With the rising cost of living, many people are turning to payday and doorstep loans like Morses Club, Greenwood Personal Credit, Loans at Home and Compton Finance to supplement their incomes and cover urgent purchases.
While loans offered by these short-term credit companies may only be for a relatively low amount – usually under £1,000 – the interest charged is often incredibly high, with customers paying back significantly more than they have borrowed. In some circumstances, due to irresponsible practices on the part of lenders, this can result in borrowers falling into a vicious lending cycle that is difficult to escape.
Using the example stated on the Morses Club website, a £300 loan repaid weekly at £15 for 35 weeks would result in a customer paying a total of £525 – £225 worth of interest.
Are doorstep and payday loans legal?
Doorstep loans are completely legal in the UK and regulated by the Financial Conduct Authority (FCA). As such, they have strict rules and guidelines to follow. Many also belong to the Consumer Credit Association (CCA)
If you would like more information on mis-sold doorstep loans including how to make a claim you can read our detailed doorstep loan claims page.
Doorstep loans should be offered responsibly
Like all regulated lenders, doorstep loan companies like Morses Club have a responsibility to make sure that the loans they’re offering are reasonable and fair.
Lenders must carry out reasonable checks on all customers before issuing a loan offer. What is reasonable comes down to the circumstances of the customer and the details of the loan offered. If a customer is applying for their first loan with a lender and states that they have a sufficiently large income, then they may warrant lesser checks compared with somebody who has a low income and has requested several loans back-to-back.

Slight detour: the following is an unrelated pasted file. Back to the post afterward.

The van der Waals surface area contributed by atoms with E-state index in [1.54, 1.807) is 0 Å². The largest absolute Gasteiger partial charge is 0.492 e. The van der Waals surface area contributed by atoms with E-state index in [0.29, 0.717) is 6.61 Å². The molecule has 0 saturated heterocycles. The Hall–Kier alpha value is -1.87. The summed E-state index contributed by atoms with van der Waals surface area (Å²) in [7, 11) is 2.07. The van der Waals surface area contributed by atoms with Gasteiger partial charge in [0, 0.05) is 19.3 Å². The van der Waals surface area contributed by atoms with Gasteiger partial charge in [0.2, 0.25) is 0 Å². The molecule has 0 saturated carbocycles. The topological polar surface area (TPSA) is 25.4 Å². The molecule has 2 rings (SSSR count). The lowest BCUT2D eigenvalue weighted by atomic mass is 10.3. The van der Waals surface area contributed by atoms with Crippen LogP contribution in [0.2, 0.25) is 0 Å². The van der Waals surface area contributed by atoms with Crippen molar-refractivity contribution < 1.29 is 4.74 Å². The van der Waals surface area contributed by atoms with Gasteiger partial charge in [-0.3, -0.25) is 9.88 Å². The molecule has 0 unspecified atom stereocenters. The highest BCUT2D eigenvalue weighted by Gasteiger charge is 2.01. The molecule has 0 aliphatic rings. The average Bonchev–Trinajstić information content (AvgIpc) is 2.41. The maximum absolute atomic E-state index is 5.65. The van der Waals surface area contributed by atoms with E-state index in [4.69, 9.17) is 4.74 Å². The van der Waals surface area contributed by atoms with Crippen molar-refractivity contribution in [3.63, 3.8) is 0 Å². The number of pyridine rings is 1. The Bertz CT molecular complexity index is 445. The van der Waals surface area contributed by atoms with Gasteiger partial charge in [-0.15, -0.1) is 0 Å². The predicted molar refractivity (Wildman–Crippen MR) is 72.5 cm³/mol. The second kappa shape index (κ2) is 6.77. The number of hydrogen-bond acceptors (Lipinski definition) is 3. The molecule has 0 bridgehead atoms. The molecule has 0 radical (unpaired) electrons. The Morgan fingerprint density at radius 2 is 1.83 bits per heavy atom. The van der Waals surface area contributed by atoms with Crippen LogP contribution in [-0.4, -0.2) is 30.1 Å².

According to the Financial Ombudsman Service (FOS), several points are considered when determining whether a lender has acted responsibly.
- Did the lender complete adequate and proportionate checks to make sure the customer is able to repay their loan without issue?
- If the checks were carried out to a suitable standard, was the offer fair to the customer?
- If the checks were not carried out to a suitable standard, what would a suitable standard have been?
- If the customer applied for or was offered an increase in credit or an additional loan, should the lender have identified that the customer’s level of debt was unsustainable or harmful?
- Were the actions of the lender unfair or harmful in any other way?
The Financial Ombudsman Service website includes a number of previous case decisions, examining the history of a customer’s loan(s), the procedure of the lender, and the FOS’s ultimate decision regarding the complaint.
At present, 110 of the 179 complaints against Morses Club have been upheld. 5 out of 13 complaints against Greenwood Personal Credit have been upheld, and 321 of 782 complaints against Provident, Britain’s former largest doorstep loan provider, were upheld.
David Whelan, a trainee solicitor at CEL Solicitors who handles financial mis-selling claims, including doorstep loans, said:
“Doorstep loans can often be the only choice for those with a poor credit history who need a loan over a short amount of time. Unfortunately, there are many instances of doorstep loan companies using bad practices and issuing unaffordable loans to customers, causing harm, and forcing them into a cycle of debt. Fortunately, there are protections in place to help victims of irresponsible loans regain stability.”